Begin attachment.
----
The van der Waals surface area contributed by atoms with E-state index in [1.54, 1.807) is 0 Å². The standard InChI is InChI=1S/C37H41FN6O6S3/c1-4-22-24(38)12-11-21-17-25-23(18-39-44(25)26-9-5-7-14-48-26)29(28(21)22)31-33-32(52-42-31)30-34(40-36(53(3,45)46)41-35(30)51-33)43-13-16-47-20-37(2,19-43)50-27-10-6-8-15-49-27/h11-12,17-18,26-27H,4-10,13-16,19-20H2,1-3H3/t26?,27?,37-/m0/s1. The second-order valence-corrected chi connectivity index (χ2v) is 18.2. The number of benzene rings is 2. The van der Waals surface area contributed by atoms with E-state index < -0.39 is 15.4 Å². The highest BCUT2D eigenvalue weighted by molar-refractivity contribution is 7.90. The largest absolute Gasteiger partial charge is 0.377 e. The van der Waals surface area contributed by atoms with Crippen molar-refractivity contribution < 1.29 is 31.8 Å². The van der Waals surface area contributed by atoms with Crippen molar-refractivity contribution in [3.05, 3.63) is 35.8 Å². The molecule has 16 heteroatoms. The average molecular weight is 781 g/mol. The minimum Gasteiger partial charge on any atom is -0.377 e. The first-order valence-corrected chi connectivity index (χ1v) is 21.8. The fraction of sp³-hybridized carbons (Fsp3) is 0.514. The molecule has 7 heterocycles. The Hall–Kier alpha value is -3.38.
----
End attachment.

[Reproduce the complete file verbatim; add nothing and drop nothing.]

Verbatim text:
The van der Waals surface area contributed by atoms with E-state index in [1.54, 1.807) is 0 Å². The standard InChI is InChI=1S/C37H41FN6O6S3/c1-4-22-24(38)12-11-21-17-25-23(18-39-44(25)26-9-5-7-14-48-26)29(28(21)22)31-33-32(52-42-31)30-34(40-36(53(3,45)46)41-35(30)51-33)43-13-16-47-20-37(2,19-43)50-27-10-6-8-15-49-27/h11-12,17-18,26-27H,4-10,13-16,19-20H2,1-3H3/t26?,27?,37-/m0/s1. The second-order valence-corrected chi connectivity index (χ2v) is 18.2. The number of benzene rings is 2. The van der Waals surface area contributed by atoms with E-state index < -0.39 is 15.4 Å². The highest BCUT2D eigenvalue weighted by molar-refractivity contribution is 7.90. The largest absolute Gasteiger partial charge is 0.377 e. The van der Waals surface area contributed by atoms with Crippen molar-refractivity contribution < 1.29 is 31.8 Å². The van der Waals surface area contributed by atoms with Crippen molar-refractivity contribution in [3.05, 3.63) is 35.8 Å². The molecule has 16 heteroatoms. The average molecular weight is 781 g/mol. The minimum Gasteiger partial charge on any atom is -0.377 e. The first-order valence-corrected chi connectivity index (χ1v) is 21.8. The fraction of sp³-hybridized carbons (Fsp3) is 0.514. The molecule has 7 heterocycles. The Hall–Kier alpha value is -3.38.